In my last piece, I discussed the importance of understanding the “why” behind what we do and who we are. I shared my “why” – why I got started in education and how that propels me forward daily as Superintendent. I firmly believe that starting with a “why” makes a critical difference in outlook and outcome. But this philosophy doesn’t just pertain to individuals. Organizations, companies, and communities that lead with “why” are the best equipped to become powerful change agents in their fields.
Charter education: flexibility for innovation
When it comes to the charter schools in our statewide district, their “why” usually comes from a need to fill a specific educational void in a community. When the standard “one-size-fits-all” approach to education doesn’t fit a family or a teacher, our charter schools step in to offer an alternative solution. Thousands of children, like my son Marsh at Clear Dot Charter, have been able to thrive when their uniqueness is seen as a strength and they’re offered educational solutions that fit their needs and desires.
An essential role of charter schools is to be incubators of innovation and ideas. That is why autonomy is one of the core values that drives all of our work at both the District and the individual school levels. As a District, we believe in giving our schools the independence they need to be creative and unique in how they design solutions for their students. That’s why one of the key pillars of our approach is giving our schools “Flexibility to Operate” – meaning, as we say on our website:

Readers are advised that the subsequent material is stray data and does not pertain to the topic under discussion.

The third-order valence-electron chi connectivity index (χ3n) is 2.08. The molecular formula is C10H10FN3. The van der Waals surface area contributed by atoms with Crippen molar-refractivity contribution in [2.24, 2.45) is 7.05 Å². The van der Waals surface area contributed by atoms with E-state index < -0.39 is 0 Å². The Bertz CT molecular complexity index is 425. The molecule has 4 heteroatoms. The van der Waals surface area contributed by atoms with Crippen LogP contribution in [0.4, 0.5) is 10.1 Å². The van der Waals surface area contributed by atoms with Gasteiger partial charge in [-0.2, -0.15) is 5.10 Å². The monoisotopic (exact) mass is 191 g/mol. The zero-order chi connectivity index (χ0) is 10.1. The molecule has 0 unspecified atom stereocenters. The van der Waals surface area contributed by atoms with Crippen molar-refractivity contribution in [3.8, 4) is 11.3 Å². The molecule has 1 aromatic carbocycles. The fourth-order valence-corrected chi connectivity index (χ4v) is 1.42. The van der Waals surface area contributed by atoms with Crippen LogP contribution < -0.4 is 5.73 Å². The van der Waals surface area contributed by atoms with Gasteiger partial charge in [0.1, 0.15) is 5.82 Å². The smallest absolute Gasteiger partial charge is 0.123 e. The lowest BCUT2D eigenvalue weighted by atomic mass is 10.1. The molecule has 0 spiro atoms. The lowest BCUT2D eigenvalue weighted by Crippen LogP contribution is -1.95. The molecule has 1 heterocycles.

“We provide educators with the flexibility to operate different public schools that focus on specific missions, including performing arts, technology, Montessori, dual-credit, project-based learning, cyberlearning, dual language instruction, and more.”
This flexibility allows teachers to use their gifts well and provide students with unique programs of study that help them learn, grow, and succeed. Autonomy drives innovation, and innovation means more opportunities for more students here in South Carolina.
Innovation in action: pilots licenses for highschool students
On the Kids First radio show a few months ago, Mary Nell Anthony, the Principal of Greenville Technical Charter High School (GTCHS), told a story that spoke to the power of what can happen when schools are given this kind of freedom to innovate.
One of her physics teachers had come to her one day with a big idea. The teacher had noted a desire among many of his students to pursue careers in aviation, and with nearby Greenville-Spartanburg Airport being one of the fastest-growing airports in the country – and with a commercial pilot crisis underway across the globe – this teacher suggested that GTCHS consider ways in which the school might help to meet those interrelated needs.
The teacher’s passion struck Mary Nell, and since they had the flexibility to innovate within their curricular programming, they began taking the first steps toward what would become GTCHS’s aviation program, a rare and exceptional program that you won’t find at any other high school in South Carolina.
Based on training and curriculum created by the Aircraft Owners and Pilots Association (AOPA), this STEM-oriented program allows students to learn the fundamentals of flight and air travel – while in high school. Less than 400 high schools nationwide offer this program, and GTCHS is the first school in our state to do so. But thanks to this program – and to the hard work and innovative thinking of the teachers and staff at GTCHS – students here in South Carolina can graduate high school with a high school diploma…and a pilot’s license.